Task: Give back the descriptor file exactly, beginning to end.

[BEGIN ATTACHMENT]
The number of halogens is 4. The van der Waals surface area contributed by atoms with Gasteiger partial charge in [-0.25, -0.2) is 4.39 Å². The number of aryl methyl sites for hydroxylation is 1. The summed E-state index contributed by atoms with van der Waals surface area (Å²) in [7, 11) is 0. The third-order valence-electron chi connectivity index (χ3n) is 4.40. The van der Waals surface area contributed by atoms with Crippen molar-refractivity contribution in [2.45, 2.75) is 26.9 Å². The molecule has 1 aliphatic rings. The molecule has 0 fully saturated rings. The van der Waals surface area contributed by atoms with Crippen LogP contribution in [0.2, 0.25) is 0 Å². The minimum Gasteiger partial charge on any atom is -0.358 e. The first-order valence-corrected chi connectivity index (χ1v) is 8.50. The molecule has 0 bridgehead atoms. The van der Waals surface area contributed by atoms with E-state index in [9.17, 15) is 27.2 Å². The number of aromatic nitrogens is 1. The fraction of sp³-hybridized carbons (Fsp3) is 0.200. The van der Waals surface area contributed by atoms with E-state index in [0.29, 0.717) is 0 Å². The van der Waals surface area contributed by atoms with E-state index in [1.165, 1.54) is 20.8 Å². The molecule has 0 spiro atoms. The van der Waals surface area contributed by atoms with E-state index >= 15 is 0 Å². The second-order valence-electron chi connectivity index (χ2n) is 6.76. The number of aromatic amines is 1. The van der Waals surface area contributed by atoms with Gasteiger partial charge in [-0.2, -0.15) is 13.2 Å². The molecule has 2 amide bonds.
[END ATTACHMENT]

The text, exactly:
The number of halogens is 4. The van der Waals surface area contributed by atoms with Gasteiger partial charge in [-0.25, -0.2) is 4.39 Å². The number of aryl methyl sites for hydroxylation is 1. The summed E-state index contributed by atoms with van der Waals surface area (Å²) in [7, 11) is 0. The third-order valence-electron chi connectivity index (χ3n) is 4.40. The van der Waals surface area contributed by atoms with Crippen molar-refractivity contribution in [2.45, 2.75) is 26.9 Å². The molecule has 1 aliphatic rings. The molecule has 0 fully saturated rings. The van der Waals surface area contributed by atoms with Crippen LogP contribution in [0.2, 0.25) is 0 Å². The minimum Gasteiger partial charge on any atom is -0.358 e. The first-order valence-corrected chi connectivity index (χ1v) is 8.50. The molecule has 0 bridgehead atoms. The van der Waals surface area contributed by atoms with E-state index in [9.17, 15) is 27.2 Å². The number of aromatic nitrogens is 1. The fraction of sp³-hybridized carbons (Fsp3) is 0.200. The van der Waals surface area contributed by atoms with E-state index in [0.29, 0.717) is 0 Å². The van der Waals surface area contributed by atoms with E-state index in [1.165, 1.54) is 20.8 Å². The molecule has 0 spiro atoms. The van der Waals surface area contributed by atoms with E-state index >= 15 is 0 Å². The second-order valence-electron chi connectivity index (χ2n) is 6.76. The number of aromatic amines is 1. The van der Waals surface area contributed by atoms with Gasteiger partial charge in [-0.2, -0.15) is 13.2 Å². The molecule has 2 amide bonds.